Rural telecommunications companies (including all local exchange carriers ("LECs") other than Verizon, AT&T, Qwest, Cincinnati Bell and Embarq (formerly Sprint's local exchange properties)) comprise a relatively small sector (less than 15%) of a local exchange telecommunications industry that provides service to over 178 million access lines. These rural companies range in size from fewer than 100 customers to more than one million. Rural telecommunications companies' annual operating revenues range from less than $100,000 to well over $2 billion. In addition to basic local exchange and access telecommunications service, most independents offer other communications services including wireless telephone, cable television and internet access. Most rural telecommunications companies' networks incorporate digital switching, fiber optics, internet protocol telephony and other advanced technologies.
   

3


Loan Programs
 
Set forth below is a table showing loans outstanding to borrowers and the weighted average interest rates thereon and loans committed but unadvanced to borrowers by loan program and by segment at May 31:

2006

2005

  

Loans outstanding and

     

Loans outstanding and

     
 

weighted average interest

 

Unadvanced

weighted average interest

 

Unadvanced

(Dollar amounts in thousands)

rates thereon

 

commitments(1)

 

rates thereon

 

commitments(1)

 
Total by loan type:                                                
     Long-term fixed rate loans

$

14,546,850

     

5.76%

   

$

-

   

$

12,724,758

     

5.52%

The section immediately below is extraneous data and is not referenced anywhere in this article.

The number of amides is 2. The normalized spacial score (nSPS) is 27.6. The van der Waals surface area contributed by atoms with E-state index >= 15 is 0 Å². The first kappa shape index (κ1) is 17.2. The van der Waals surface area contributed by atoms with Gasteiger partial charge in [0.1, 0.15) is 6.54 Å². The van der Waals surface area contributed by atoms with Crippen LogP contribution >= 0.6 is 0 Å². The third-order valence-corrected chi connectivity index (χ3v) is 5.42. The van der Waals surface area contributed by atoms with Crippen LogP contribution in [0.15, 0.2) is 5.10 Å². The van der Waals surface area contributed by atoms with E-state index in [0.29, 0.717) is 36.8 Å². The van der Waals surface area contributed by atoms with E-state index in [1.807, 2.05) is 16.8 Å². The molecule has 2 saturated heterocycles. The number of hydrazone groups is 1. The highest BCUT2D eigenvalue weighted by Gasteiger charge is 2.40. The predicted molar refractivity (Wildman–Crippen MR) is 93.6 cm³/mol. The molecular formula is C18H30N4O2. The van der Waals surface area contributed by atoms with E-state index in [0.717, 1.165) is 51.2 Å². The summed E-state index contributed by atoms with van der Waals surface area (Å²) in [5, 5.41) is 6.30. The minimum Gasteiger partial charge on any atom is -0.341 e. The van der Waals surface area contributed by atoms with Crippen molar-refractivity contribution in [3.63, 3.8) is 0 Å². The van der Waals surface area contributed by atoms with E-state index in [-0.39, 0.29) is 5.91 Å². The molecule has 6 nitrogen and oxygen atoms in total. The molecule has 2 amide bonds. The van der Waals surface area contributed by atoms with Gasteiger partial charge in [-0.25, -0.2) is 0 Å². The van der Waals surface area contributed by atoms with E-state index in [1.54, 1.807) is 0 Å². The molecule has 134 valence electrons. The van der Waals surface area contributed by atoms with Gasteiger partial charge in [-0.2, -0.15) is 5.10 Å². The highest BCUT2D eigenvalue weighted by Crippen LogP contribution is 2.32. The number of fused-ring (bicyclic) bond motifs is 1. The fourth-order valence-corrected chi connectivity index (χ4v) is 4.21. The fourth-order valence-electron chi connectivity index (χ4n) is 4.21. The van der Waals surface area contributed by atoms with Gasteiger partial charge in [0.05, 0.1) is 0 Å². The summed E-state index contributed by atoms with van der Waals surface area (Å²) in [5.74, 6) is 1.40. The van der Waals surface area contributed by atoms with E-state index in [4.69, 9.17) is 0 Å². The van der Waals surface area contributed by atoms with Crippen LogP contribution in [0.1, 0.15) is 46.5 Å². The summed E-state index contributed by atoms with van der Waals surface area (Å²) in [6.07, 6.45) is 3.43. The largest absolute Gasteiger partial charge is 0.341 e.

$

-

   
     Long-term variable rate loans  

2,524,722

     

4.78%

     

6,146,618

     

4,961,397

     

4.47%

     

5,537,121

   
     Loans guaranteed by RUS  

261,330

     

5.50%

     

591

     

258,493

     

5.16%

     

8,491

   
     Intermediate-term loans  

5,605

     

7.43%

     

21,741

     

10,328

     

5.91%

     

25,714

   
     Line of credit loans  

1,022,398

     

6.38%

     

6,610,963

     

1,017,092

     

4.75%

     

6,122,693

   
Total loans  

18,360,905

     

5.66%

     

12,779,913

     

18,972,068

     

5.19%

     

11,694,019

   
Less: Allowance for loan losses  

(611,443

)            

-

     

(589,749

)            

-

   
Net loans

$

17,749,462

           

$

12,779,913

   

$

18,382,319

           

$

11,694,019

   
                                                 
Total by segment:                                                
CFC:                                                
     Distribution

$

12,859,076

     

5.61%

   

$

8,905,434

   

$

12,728,866

     

5.05%

   

$

8,821,217

   
     Power supply